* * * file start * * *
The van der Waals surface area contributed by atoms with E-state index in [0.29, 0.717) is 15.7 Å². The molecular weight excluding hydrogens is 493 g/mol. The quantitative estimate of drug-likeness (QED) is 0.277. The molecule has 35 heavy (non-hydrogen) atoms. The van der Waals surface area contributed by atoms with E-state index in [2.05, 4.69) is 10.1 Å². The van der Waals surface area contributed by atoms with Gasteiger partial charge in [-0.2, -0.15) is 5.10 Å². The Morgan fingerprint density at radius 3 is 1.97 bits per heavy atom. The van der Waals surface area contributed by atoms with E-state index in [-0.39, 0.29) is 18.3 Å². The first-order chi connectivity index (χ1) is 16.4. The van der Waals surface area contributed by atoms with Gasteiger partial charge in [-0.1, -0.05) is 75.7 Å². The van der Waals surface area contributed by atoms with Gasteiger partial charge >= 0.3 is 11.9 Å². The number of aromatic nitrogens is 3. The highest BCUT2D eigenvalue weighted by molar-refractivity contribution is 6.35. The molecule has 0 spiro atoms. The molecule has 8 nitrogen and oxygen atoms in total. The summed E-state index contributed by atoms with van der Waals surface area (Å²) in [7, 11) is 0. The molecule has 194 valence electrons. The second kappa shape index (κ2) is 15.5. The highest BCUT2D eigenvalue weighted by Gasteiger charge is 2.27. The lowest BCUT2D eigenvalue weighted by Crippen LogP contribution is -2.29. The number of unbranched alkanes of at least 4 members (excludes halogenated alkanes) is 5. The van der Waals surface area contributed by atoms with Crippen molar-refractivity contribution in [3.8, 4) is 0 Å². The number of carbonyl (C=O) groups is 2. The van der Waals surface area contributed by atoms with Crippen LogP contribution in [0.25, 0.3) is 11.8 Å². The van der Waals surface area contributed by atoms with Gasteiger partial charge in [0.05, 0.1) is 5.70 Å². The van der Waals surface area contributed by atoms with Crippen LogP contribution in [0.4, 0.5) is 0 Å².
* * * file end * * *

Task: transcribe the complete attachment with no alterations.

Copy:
The van der Waals surface area contributed by atoms with E-state index in [0.29, 0.717) is 15.7 Å². The molecular weight excluding hydrogens is 493 g/mol. The quantitative estimate of drug-likeness (QED) is 0.277. The molecule has 35 heavy (non-hydrogen) atoms. The van der Waals surface area contributed by atoms with E-state index in [2.05, 4.69) is 10.1 Å². The van der Waals surface area contributed by atoms with Gasteiger partial charge in [-0.2, -0.15) is 5.10 Å². The Morgan fingerprint density at radius 3 is 1.97 bits per heavy atom. The van der Waals surface area contributed by atoms with E-state index in [-0.39, 0.29) is 18.3 Å². The first-order chi connectivity index (χ1) is 16.4. The van der Waals surface area contributed by atoms with Gasteiger partial charge in [-0.1, -0.05) is 75.7 Å². The van der Waals surface area contributed by atoms with Gasteiger partial charge >= 0.3 is 11.9 Å². The number of aromatic nitrogens is 3. The highest BCUT2D eigenvalue weighted by molar-refractivity contribution is 6.35. The molecule has 0 spiro atoms. The molecule has 8 nitrogen and oxygen atoms in total. The summed E-state index contributed by atoms with van der Waals surface area (Å²) in [7, 11) is 0. The molecule has 194 valence electrons. The second kappa shape index (κ2) is 15.5. The highest BCUT2D eigenvalue weighted by Gasteiger charge is 2.27. The lowest BCUT2D eigenvalue weighted by Crippen LogP contribution is -2.29. The number of unbranched alkanes of at least 4 members (excludes halogenated alkanes) is 5. The van der Waals surface area contributed by atoms with Crippen molar-refractivity contribution in [3.8, 4) is 0 Å². The number of carbonyl (C=O) groups is 2. The van der Waals surface area contributed by atoms with Crippen LogP contribution in [0.25, 0.3) is 11.8 Å². The van der Waals surface area contributed by atoms with Gasteiger partial charge in [0.05, 0.1) is 5.70 Å². The van der Waals surface area contributed by atoms with Crippen LogP contribution in [0.4, 0.5) is 0 Å².